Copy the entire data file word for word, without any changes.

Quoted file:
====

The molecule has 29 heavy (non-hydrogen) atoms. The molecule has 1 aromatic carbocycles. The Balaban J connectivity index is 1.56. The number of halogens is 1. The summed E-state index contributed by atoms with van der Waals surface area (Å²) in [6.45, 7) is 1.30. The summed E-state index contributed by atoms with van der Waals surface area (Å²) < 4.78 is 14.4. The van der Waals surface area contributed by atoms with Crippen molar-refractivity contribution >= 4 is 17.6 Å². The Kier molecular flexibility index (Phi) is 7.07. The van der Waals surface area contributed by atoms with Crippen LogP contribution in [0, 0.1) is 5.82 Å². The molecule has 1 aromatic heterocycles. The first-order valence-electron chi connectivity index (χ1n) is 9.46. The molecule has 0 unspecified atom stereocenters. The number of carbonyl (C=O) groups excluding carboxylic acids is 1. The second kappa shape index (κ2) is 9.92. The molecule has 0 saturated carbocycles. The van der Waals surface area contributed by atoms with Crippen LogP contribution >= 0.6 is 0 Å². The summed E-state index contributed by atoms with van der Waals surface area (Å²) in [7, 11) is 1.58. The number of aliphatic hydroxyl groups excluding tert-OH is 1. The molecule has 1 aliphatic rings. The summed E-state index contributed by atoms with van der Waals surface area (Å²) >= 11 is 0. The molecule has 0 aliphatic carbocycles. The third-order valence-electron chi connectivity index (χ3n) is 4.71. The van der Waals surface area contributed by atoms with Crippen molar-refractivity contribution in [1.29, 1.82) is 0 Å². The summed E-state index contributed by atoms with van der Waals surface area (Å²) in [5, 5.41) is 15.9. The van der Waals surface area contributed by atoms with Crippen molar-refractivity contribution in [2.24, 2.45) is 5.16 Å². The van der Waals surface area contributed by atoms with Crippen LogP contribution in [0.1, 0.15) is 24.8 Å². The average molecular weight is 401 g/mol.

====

The molecule has 29 heavy (non-hydrogen) atoms. The molecule has 1 aromatic carbocycles. The Balaban J connectivity index is 1.56. The number of halogens is 1. The summed E-state index contributed by atoms with van der Waals surface area (Å²) in [6.45, 7) is 1.30. The summed E-state index contributed by atoms with van der Waals surface area (Å²) < 4.78 is 14.4. The van der Waals surface area contributed by atoms with Crippen molar-refractivity contribution >= 4 is 17.6 Å². The Kier molecular flexibility index (Phi) is 7.07. The van der Waals surface area contributed by atoms with Crippen LogP contribution in [0, 0.1) is 5.82 Å². The molecule has 1 aromatic heterocycles. The first-order valence-electron chi connectivity index (χ1n) is 9.46. The molecule has 0 unspecified atom stereocenters. The number of carbonyl (C=O) groups excluding carboxylic acids is 1. The second kappa shape index (κ2) is 9.92. The molecule has 0 saturated carbocycles. The van der Waals surface area contributed by atoms with Crippen LogP contribution >= 0.6 is 0 Å². The summed E-state index contributed by atoms with van der Waals surface area (Å²) in [7, 11) is 1.58. The number of aliphatic hydroxyl groups excluding tert-OH is 1. The molecule has 1 aliphatic rings. The summed E-state index contributed by atoms with van der Waals surface area (Å²) >= 11 is 0. The molecule has 0 aliphatic carbocycles. The third-order valence-electron chi connectivity index (χ3n) is 4.71. The van der Waals surface area contributed by atoms with Crippen molar-refractivity contribution in [1.29, 1.82) is 0 Å². The summed E-state index contributed by atoms with van der Waals surface area (Å²) in [5, 5.41) is 15.9. The van der Waals surface area contributed by atoms with Crippen molar-refractivity contribution in [2.24, 2.45) is 5.16 Å². The van der Waals surface area contributed by atoms with Crippen LogP contribution in [0.1, 0.15) is 24.8 Å². The average molecular weight is 401 g/mol.